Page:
About The Author

Father. Iowa born, Kentucky raised, NYC finished. I write about baseball. I wonder what Willie Shakespeare would have written had he met Willie Mays. Richard resides in protective custody at an undisclosed location in New Jersey.

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17 Responses

  1. Kurt Frost

    Hawk Harrelson just vomited and he’s not sure why.

  2. charlottencredsfan

    More information available for assessing talent, the better. These appear as if they will be totally objective measurements and who in their right mind can argue with that? One step closer to the truth.

  3. lwblogger2

    There gets to a point where you reach information overload and you can be over-saturated with the amount of information flowing in. What is wonderful is that people can choose how much information they want to digest. This won’t put to rest the debates that go on between alleged “old-school” or “advanced metrics” thinking but it should lead to more information to be used when discussing the various merits and shortfalls of players. BTW, Billy Hamilton at 18.71 MPH makes me wonder if I could even crack 6 MPH these days.

    @RICHARD – Love the righting style in this piece and you presented this. An informative and entertaining read.

    • lwblogger2

      Ack… What is a “righting” style? I meant “writing” style. Wow.

      • Ohioindiaspora

        I totally agree thanks for the entertaining writing!

    • Richard Fitch

      Thanks. And thanks for reading it and commenting.

  4. ohiojimw

    This sounds very exciting. One of my hot buttons has always been when sabre oriented guys (and gals) start talking about “luck” in situations which seem to belie the numbers. This kind of added granularity is going to wring a bit more of the “luck” factor out the equations.

  5. Dale Pearl

    As long as the information is available to everyone and for free. Doesnt seem fair in a competitive way if say the yankees were to have advanced tracking technology they used it but did not allow the visiting team access to the same technology.
    Im sure this will ratchet up fantasy league players more than anyone.

    • ohiojimw

      The overhead cost would be great but I see one of the greatest uses as a teaching tool if it can be brought down low enough in the minors for youngsters to see their activities and how they could be improved.

  6. ci3j

    Yes, this is great news. Hopefully, as OhioJim said, it will help everyone better understand the “WHY” of stats as opposed to just “Oh, he’s been lucky.”. I’ve always maintained that sometimes, players make their own luck, and hopefully having this deluge of VISUAL information will help to finally prove that notion.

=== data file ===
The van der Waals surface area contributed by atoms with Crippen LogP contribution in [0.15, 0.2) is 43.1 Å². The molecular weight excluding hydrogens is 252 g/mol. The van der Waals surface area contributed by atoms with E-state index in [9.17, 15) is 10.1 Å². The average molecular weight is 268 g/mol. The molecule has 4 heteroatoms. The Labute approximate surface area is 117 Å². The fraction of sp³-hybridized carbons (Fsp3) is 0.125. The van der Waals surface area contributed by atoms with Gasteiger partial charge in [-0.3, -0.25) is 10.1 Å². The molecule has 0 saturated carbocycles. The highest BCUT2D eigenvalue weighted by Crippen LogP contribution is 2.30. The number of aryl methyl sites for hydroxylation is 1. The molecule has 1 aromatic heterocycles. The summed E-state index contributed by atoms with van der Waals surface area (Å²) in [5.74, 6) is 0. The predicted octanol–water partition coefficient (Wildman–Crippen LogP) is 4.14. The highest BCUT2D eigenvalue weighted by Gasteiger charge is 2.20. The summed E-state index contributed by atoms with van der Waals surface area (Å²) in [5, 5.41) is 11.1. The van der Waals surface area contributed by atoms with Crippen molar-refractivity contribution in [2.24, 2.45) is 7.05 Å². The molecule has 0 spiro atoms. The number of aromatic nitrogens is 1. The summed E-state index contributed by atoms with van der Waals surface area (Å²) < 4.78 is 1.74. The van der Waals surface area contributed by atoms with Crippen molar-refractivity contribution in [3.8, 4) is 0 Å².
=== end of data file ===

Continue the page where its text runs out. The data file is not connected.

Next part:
• Matt WI

      Not that I want to start a whole thing… but wouldn’t video just as easily point out where luck is a factor? Where the bloop hits fell that 90% of 3b get to that contributes to a pitchers inflated ERA, stuff like that.

      First everybody has to be on the same page about what “luck” means in the first place… that good swings yield good results most of the time, but sometimes the best hit balls are going at someone, and sometimes not. I guess some of it depends on exactly how much power one feels a player has to make the ball go to a specific place in the first place.

      • charlottencredsfan

        Or maybe the velocity of the ball off the bat? More velocity less reaction time for the fielder, luckier hitter perhaps??

      • Richard Fitch

        That’s it exactly. The same ball coming off a Bronson Arroyo offering is going to result in less velocity off the bat than one coming from Chapman–all other factors being the same.

        And cameras–no matter what their speed or superior hi-definintion qualites–only reveal one angle. And I think that’s where Doppler Radar comes in. Now you’re getting 3 dimensional data.

      • Matt WI

        Yeah… thank you Charlotte… and then we could see how a singular hitter maintains fairly consistent velocity of the bat, but is in a slump, yet he hits it just as well when he’s “on.”

  7. Giant E

    Will it fix the strike zone? One of the most arbitrary falsely called items in sports. Why don’t refs stand behind backboards in basketball with no baskets and just call if the ball goes in or not?

  8. Dale Pearl

    The technology is certainly there to make a laser controlled strike zone. If the ball interrupts the laser line it is a strike. If the laser is not interrupted it would be a ball. Pure science and removes the umpires that don’t even come close to the baseball definition of a strike zone. Of course it would cost big bucks but certainly well within the billion dollar industry that is major league baseball.

    • ci3j

      The art of catchers framing pitches would be out the window. I guess it’s a worthy sacrifice if it leads to more objective results, but I personally love watching catchers set themselves up and work to convince umps that balls were strikes.